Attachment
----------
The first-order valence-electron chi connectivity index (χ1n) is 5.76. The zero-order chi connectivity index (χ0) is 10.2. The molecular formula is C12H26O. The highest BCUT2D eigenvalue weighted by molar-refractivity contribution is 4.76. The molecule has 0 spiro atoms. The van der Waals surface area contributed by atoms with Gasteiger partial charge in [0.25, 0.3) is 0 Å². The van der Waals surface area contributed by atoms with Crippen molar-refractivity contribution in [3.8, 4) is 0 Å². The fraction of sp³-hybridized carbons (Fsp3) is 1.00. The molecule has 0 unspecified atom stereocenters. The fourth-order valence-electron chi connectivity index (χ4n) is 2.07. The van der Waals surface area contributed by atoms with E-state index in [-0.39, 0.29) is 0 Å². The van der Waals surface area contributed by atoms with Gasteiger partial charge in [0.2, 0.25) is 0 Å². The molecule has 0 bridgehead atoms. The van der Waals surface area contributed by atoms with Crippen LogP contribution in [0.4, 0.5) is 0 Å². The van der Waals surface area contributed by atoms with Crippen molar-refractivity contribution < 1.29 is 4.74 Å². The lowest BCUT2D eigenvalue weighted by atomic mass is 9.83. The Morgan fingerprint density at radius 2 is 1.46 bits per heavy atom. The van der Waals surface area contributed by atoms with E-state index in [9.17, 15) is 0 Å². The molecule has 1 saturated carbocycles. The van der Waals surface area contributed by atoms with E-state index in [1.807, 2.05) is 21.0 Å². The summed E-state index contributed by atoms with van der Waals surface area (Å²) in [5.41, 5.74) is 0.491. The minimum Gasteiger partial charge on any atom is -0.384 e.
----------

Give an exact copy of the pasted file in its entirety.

The first-order valence-electron chi connectivity index (χ1n) is 5.76. The zero-order chi connectivity index (χ0) is 10.2. The molecular formula is C12H26O. The highest BCUT2D eigenvalue weighted by molar-refractivity contribution is 4.76. The molecule has 0 spiro atoms. The van der Waals surface area contributed by atoms with Gasteiger partial charge in [0.25, 0.3) is 0 Å². The van der Waals surface area contributed by atoms with Crippen molar-refractivity contribution in [3.8, 4) is 0 Å². The fraction of sp³-hybridized carbons (Fsp3) is 1.00. The molecule has 0 unspecified atom stereocenters. The fourth-order valence-electron chi connectivity index (χ4n) is 2.07. The van der Waals surface area contributed by atoms with E-state index in [-0.39, 0.29) is 0 Å². The van der Waals surface area contributed by atoms with Gasteiger partial charge in [0.2, 0.25) is 0 Å². The molecule has 0 bridgehead atoms. The van der Waals surface area contributed by atoms with Crippen LogP contribution in [0.4, 0.5) is 0 Å². The van der Waals surface area contributed by atoms with Crippen molar-refractivity contribution < 1.29 is 4.74 Å². The lowest BCUT2D eigenvalue weighted by atomic mass is 9.83. The Morgan fingerprint density at radius 2 is 1.46 bits per heavy atom. The van der Waals surface area contributed by atoms with E-state index in [9.17, 15) is 0 Å². The molecule has 1 saturated carbocycles. The van der Waals surface area contributed by atoms with E-state index in [1.807, 2.05) is 21.0 Å². The summed E-state index contributed by atoms with van der Waals surface area (Å²) in [5.41, 5.74) is 0.491. The minimum Gasteiger partial charge on any atom is -0.384 e.